Unless intervened by policy, Meta will over the coming decade(s) yield some form of ultra-valuable superintelligence that will underpin the world´s social fabric. In this regard, analysts during the Q2 2023 call kept asking Zuckerberg why they insisted on open sourcing the LLM model Llama 2. They do not understand that the value is not in the model itself, but rather effectively deploying it within a vast and rich network.
If open source helps Meta iterate faster than otherwise, it’s the right decision. But what they will absolutely not do is open source the network.
[…] cost of revenue increased 15%, driven primarily by infrastructure related costs. - Susan Li, Meta CFO, during the Q2 2023 conference call.
2.0 Meta´s Cultural and Structural Makeover
The launch and evolution of Threads is a litmus test of Meta´s cultural and organizational improvements, which underpin the rest of the company´s progress.
During the pandemic, the company got a bit bloated, and Zuckerberg seemed to get a little bit ahead of his skis with the Metaverse vision. While the focus was still very much Family of Apps, the pace of innovation was visibly slowing down.
The results obtained across Family of Apps with the introduction of AI-recommended content is a great sign of renewed innovation. But the pace at which Meta launched Threads (the X competitor) was particularly telling. Zuckerberg´s comments on the matter:
[…] the product was built by a relatively small team on a tight timeline. We've already seen a number of examples of how our leaner organization and some of the cultural changes that we've made can build higher-quality products faster and this is probably the biggest example so far.
According to this report, and as you can see below, after a spectacular start, Threads engagement has been declining. However, as I pointed out in my original deep dive, Meta has a track record of nourishing these networks like no other company on Earth. Zuckerberg said the following during the Q2 2023 conference call:
We saw unprecedented growth out of the gate. And more importantly, we're seeing more people coming back daily than I'd expected.
And now we're focused on retention and improving the basics.
And then after that, we'll focus on growing the community to the scale that we think is going to be possible.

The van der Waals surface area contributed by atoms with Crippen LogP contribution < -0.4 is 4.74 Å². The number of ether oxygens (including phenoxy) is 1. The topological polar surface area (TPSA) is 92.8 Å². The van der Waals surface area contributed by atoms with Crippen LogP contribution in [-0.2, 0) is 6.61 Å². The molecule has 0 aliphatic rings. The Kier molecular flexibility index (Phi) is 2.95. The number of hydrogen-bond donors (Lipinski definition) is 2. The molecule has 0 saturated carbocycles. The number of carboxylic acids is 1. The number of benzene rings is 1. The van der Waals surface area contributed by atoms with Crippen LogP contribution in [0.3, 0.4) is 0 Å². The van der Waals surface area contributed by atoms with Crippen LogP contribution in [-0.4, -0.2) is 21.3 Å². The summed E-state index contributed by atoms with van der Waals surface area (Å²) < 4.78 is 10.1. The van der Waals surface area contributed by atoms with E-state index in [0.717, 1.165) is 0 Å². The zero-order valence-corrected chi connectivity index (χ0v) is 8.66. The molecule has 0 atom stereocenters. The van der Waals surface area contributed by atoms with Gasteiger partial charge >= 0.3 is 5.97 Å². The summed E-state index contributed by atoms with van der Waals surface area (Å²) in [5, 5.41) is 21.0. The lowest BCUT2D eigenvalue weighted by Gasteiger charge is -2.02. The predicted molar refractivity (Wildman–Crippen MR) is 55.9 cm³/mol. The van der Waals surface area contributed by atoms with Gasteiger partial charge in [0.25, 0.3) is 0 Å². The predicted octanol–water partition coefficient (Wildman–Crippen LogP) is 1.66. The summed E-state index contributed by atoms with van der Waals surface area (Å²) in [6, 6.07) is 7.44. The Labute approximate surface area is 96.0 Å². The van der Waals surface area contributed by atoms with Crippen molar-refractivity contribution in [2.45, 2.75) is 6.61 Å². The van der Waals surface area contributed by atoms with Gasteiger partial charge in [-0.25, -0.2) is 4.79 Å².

Only after that we are going to focus on monetization.
We've run this playbook many times before with Facebook, Instagram, WhatsApp, Stories, Reels and more.
Going forward, Threads will be a litmus test of the cultural and organizational changes management is talking about.
The company is in great financial health.
Revenue is now rising faster than expenses. Q2 total revenue was $32 billion, up 11% or 12% on a constant currency basis. Q2 total expenses were $22.6 billion, up 10% compared to last year. The materialization of converging net income helps the market perceive Meta in a different light, with the stock up 177%+ since I wrote the deep dive.
Q2 Family of Apps ad revenue was $31.5 billion, up 12% or 13% on a constant currency basis. Within ad revenue, the online commerce vertical was the largest contributor to year-over-year growth, followed by entertainment, media, and CPG. Here, we begin to see the click-to-ads platform shining through.
The inflection point at the top of the income statement has translated into a seemingly rising free cash flow. However, the former has been aided by deferral of income taxes that are likely to be paid in the fourth quarter of FY2023.
Meta ended Q2 2023 with an enviable $53.4 billion in cash and marketable securities after having repurchased $793 million of Class-A common stock.
The company also persists in its Reality Labs initiative, which in Q2 2023 accounted for 18% of total expenses. Q2 Reality Labs revenue was $276 million, down 39% due to lower Quest 2 sales. Reality Labs expenses were $4 billion, up 23% due to lapping a reduction in Reality Labs loss reserves in Q2 of last year, along with growth in employee-related costs. Reality Labs operating loss was $3.7 billion.
So long as capital allocation remains predominantly skewed towards Family of Apps, the overall asymmetry of the Meta thesis remains. The company has evolved very favorably since I wrote my deep dive, and I am terribly impressed by the management team.
However, I regret that the core activity of the business is to reprogram the limbic brain of its users, because I believe that, as is the case with tobacco, this may in time evolve into a headwind.
Further, I believe that in my original deep dive I underestimated the company. Firstly, the Family of Apps platform has another 50% of the world´s population to penetrate. Secondly, with the structural capability of deploying AI on this network, and the exponential increase in models’ effectiveness, the company is set up for a future of continued dominance.
Until next time!